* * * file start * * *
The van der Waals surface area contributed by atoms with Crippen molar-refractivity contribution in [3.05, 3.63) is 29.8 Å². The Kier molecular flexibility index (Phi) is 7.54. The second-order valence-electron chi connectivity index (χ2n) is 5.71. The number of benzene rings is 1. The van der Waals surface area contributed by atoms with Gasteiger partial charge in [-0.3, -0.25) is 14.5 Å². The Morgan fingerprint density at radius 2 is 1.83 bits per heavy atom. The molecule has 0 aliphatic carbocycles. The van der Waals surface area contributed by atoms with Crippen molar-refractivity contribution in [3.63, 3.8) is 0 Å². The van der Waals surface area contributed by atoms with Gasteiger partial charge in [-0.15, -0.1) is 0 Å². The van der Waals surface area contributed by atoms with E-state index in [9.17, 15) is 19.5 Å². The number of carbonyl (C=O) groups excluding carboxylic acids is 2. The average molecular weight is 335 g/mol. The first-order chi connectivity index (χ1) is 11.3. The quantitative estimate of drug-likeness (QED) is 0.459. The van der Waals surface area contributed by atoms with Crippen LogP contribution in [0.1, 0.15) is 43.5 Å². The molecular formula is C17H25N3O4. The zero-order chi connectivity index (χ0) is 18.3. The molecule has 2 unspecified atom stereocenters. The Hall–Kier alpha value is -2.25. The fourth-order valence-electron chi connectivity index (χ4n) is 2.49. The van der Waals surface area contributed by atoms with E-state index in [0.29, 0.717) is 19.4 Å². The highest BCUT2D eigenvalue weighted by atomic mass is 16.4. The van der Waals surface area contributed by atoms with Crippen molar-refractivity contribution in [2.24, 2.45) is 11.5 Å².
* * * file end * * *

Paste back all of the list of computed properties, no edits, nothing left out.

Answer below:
The van der Waals surface area contributed by atoms with Crippen molar-refractivity contribution in [3.05, 3.63) is 29.8 Å². The Kier molecular flexibility index (Phi) is 7.54. The second-order valence-electron chi connectivity index (χ2n) is 5.71. The number of benzene rings is 1. The van der Waals surface area contributed by atoms with Gasteiger partial charge in [-0.3, -0.25) is 14.5 Å². The Morgan fingerprint density at radius 2 is 1.83 bits per heavy atom. The molecule has 0 aliphatic carbocycles. The van der Waals surface area contributed by atoms with Crippen molar-refractivity contribution in [3.63, 3.8) is 0 Å². The van der Waals surface area contributed by atoms with Gasteiger partial charge in [-0.15, -0.1) is 0 Å². The van der Waals surface area contributed by atoms with E-state index in [9.17, 15) is 19.5 Å². The number of carbonyl (C=O) groups excluding carboxylic acids is 2. The average molecular weight is 335 g/mol. The first-order chi connectivity index (χ1) is 11.3. The quantitative estimate of drug-likeness (QED) is 0.459. The van der Waals surface area contributed by atoms with Crippen LogP contribution in [0.1, 0.15) is 43.5 Å². The molecular formula is C17H25N3O4. The zero-order chi connectivity index (χ0) is 18.3. The molecule has 2 unspecified atom stereocenters. The Hall–Kier alpha value is -2.25. The fourth-order valence-electron chi connectivity index (χ4n) is 2.49. The van der Waals surface area contributed by atoms with E-state index in [0.29, 0.717) is 19.4 Å². The highest BCUT2D eigenvalue weighted by atomic mass is 16.4. The van der Waals surface area contributed by atoms with Crippen molar-refractivity contribution in [2.24, 2.45) is 11.5 Å².